A Pennant Pattern is a type of continuation pattern formed in technical analysis when there is a large movement in a security, known as the flagpole, followed by a consolidation period with converging trend lines, known as the pennant, followed by a breakout movement in the same direction as the initial large movement, known as the second half of the flagpole.
The most important aspects :
You’ll notice the following while looking at a Pennant continuation pattern:
1.A flagpole: A Pennant pattern always starts with a flagpole, which sets it apart from other designs (such as the symmetrical triangle). The symmetrical triangle is preceded by the flagpole, which is the first powerful move.
2.Breakout levels: Two breakouts will occur, one near the end of the flagpole and the other after the consolidation phase, where the rising or negative trend will continue.
3.The Pennant: The Pennant is the triangle pattern generated between the flagpole and the breakout when the market consolidates. The triangle formed by the two converging trendlines is known as the Pennant.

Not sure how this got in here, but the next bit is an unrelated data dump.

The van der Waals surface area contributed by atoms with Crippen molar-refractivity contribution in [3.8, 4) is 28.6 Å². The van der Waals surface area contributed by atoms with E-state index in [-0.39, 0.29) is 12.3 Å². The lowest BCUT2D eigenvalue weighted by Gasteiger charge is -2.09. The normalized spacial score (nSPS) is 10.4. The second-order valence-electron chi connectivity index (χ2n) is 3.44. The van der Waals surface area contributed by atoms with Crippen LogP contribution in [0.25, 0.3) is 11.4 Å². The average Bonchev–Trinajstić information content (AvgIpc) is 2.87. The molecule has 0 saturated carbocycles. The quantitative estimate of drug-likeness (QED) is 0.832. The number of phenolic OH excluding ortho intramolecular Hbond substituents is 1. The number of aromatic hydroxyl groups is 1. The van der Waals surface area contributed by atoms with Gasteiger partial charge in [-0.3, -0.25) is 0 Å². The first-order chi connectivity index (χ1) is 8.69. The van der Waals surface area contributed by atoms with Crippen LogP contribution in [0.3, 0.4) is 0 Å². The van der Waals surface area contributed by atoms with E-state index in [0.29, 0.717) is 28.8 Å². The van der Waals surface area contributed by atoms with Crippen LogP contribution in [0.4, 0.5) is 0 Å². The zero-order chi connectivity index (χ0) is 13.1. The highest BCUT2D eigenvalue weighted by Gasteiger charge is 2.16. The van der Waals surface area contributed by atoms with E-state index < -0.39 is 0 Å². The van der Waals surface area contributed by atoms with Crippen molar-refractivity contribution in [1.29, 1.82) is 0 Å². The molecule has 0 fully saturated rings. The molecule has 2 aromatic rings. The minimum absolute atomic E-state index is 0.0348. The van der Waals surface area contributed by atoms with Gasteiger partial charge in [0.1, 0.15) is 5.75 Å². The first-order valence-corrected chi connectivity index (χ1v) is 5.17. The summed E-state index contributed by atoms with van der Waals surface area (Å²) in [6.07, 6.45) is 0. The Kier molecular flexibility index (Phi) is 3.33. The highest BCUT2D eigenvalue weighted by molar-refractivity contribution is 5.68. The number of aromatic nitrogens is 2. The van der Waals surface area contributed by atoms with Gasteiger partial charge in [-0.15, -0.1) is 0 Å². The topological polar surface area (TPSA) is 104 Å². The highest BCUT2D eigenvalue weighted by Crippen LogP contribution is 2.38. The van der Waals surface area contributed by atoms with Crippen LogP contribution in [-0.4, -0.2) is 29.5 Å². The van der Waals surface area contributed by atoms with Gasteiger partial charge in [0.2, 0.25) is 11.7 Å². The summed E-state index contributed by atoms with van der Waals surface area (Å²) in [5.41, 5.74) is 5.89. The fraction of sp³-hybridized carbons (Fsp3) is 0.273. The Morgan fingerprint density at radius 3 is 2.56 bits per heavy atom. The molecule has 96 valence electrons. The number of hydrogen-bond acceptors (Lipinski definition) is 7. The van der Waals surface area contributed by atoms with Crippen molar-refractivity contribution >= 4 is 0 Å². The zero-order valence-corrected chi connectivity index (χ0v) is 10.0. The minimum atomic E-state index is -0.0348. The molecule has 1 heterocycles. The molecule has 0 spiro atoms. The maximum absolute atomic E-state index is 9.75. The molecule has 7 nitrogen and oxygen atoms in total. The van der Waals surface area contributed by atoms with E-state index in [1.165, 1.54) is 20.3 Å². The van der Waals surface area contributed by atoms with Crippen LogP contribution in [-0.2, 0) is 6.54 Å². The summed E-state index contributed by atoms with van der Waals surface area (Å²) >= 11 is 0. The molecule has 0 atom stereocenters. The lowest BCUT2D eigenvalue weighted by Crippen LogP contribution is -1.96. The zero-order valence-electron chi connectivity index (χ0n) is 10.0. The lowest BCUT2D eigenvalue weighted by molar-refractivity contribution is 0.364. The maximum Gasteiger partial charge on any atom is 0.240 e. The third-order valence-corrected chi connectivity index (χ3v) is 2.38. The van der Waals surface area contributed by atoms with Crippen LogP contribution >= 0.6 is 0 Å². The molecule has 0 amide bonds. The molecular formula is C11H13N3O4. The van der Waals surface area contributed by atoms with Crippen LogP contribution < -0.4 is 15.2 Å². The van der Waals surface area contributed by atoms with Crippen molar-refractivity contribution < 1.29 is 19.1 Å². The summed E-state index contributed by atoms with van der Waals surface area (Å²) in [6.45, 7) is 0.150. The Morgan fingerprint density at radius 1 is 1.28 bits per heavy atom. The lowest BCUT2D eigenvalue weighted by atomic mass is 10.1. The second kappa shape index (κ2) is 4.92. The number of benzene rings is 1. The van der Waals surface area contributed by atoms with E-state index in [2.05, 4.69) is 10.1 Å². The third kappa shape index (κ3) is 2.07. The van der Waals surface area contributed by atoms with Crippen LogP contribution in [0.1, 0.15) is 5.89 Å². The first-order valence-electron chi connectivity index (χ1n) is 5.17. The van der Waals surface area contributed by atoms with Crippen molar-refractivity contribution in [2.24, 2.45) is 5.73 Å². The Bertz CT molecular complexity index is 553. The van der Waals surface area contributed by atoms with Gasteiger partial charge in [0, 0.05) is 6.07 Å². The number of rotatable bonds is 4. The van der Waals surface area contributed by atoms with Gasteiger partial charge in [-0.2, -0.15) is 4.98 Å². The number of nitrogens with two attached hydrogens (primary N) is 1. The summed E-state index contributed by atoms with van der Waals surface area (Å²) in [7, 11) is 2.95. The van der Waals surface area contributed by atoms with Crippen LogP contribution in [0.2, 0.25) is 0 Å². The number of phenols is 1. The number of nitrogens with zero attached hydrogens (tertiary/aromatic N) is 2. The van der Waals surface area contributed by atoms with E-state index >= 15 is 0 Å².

Bullish Pennants are candlestick patterns that appear in strong uptrends. An upward flagpole, a consolidation phase, and finally the continuation of the uptrend following a breakout comprise the Pennant. Traders are looking for a break above the Pennant to profit from the resumed bullish trend.
Bearish pennant pattern:
The polar opposite of Bearish Pennants are Bullish Pennants. In powerful downtrends, bearish pennants are continuation patterns. They usually begin with a flagpole – a significant price drop followed by a stop in the downward trend. The Pennant is a triangular shape formed by this pause. After then, there is a breakthrough, and the downward trend continues. On a break below the pennant, traders try to begin short bets.
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